Wall Street on Monday reacted to the news of Discovery Communications' proposed $14.6 billion acquisition of Scripps Networks Interactive with a raised eyebrow, as shares of the Silver Spring, Md.-based media company dropped 8.9% in late-afternoon trading to $24.44.
While there are obvious synergies to be explored in such a merger, the Discovery-SNI deal doesn't immediately address the headwinds that are buffeting the traditional cable TV model: subscriber churn and the steady divestment of the younger viewers who would otherwise assume their rightful place in the heart of the advertiser-coveted 18-to-49 demo.
Per terms of the agreement, which was announced today in a 10 a.m. EDT conference call, Discovery said it would buy SNI for $90 a share in a cash-and-stock deal that includes $2.7 billion in assumed debt. SNI shares this afternoon were up 0.69% to $87.50, and while that was a bit shy of the takeout price, it was also nearly 28% higher than the $68.47 price SNI fetched at the beginning of the month.
Discovery owns its eponymous flagship network, as well as top-tier outlets such as Animal Planet, TLC and OWN. SNI is the home to a suite of lifestyle channels that includes Food Network, HGTV and Travel Channel, the last of which had been owned by Discovery for the better part of a decade. By consolidating the various media properties under one roof, Discovery will boast a 20% share of all women watching prime-time, ad-supported cable in the U.S.
In the second quarter of 2017, Discovery and SNI networks accounted for five of the top 25 most-watched cable channels in prime. HGTV was ranked No. 4, while the biggest draw among Discovery properties was ID: Investigation Discovery, which finished the quarter as the eighth most-watched ad-supported cable net.
Speaking to investors during this morning's conference call, Discovery CEO David Zaslav suggested that the merger could present an opportunity for the non-fiction nets to develop a standalone skinny bundle for consumers that would make them less dependent upon the rapidly-devolving traditional distribution scheme.
Skinny bundles are cheap ($30-$40), streamlined packages of cable channels that are increasingly being pitched as a viable alternative to the clunky, expensive traditional distribution model. But they're basically a la carte light -- not the grail of the theoretical pick-and-pay-for-only-what-channels-you want model, but a reasonable approximation thereof.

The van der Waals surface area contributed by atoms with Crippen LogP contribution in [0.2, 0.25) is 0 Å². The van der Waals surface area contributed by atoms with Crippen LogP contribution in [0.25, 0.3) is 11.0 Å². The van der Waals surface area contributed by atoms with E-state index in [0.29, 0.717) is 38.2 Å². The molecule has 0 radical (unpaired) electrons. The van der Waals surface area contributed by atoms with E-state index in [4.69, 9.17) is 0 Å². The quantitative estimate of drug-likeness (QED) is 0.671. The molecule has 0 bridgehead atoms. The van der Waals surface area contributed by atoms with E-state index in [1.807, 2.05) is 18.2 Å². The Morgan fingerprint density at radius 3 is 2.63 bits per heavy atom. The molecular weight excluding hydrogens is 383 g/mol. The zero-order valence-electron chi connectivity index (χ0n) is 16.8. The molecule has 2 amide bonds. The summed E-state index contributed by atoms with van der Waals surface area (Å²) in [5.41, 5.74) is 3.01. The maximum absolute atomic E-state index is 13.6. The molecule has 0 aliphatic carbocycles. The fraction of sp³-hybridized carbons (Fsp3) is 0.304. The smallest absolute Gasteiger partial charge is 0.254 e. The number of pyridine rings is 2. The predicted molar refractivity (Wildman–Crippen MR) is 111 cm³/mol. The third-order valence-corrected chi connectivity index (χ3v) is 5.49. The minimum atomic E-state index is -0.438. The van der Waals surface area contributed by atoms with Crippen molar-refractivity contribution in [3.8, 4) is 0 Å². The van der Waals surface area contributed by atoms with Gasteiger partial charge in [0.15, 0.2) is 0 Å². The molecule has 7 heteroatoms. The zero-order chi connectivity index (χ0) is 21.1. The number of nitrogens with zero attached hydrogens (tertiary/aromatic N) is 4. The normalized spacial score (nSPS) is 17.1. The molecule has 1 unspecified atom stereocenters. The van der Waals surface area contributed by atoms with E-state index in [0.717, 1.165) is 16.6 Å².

"We do think we have the makings ourselves for a very compelling core for a skinny bundle," Zaslav said, before adding that the combination of assets would open up any number of distribution avenues. "There are a lot of different ways to play it. We will be really listening to consumers. There is no question that there will be an evolution."
At present, Discovery is not particularly well-represented in the available skinny bundle packages. The company's biggest brands (Discovery Channel, ID, TLC, Animal Planet) are offered via DirecTV Now and PlayStation Vue, but are not found on the menu at YouTube TV, Sling TV or Hulu. For its part, SNI's leading nets are available on each of the top virtual MVPDs but YouTube TV.
Skinny bundles will be a crucial component of the cable model as cord-cutting/-shaving and an ongoing shift by younger consumers away from traditional TV puts the squeeze on the current distribution ecosystem. Per SNL Kagan and Nielsen estimates, the larger Discovery and SNI nets have lost around 5% of their respective subscriber bases since 2015, and there's no sign that the defections are going to decelerate. And while Discovery Channel boasts one of the highest affiliate fees for a non-sports network -- at an average monthly rate of $0.44 per sub per month and an estimated reach of 91.4 million homes, the flagship rakes in some $482.5 million per year from cable and satellite operators -- most of the other less-monolithic Discovery and SNI nets command between $0.10 and $0.15 a head every 30 days.
Both Discovery and SNI expect the deal to close in 2018. Not all of the extant brands are likely to continue on as linear-TV networks.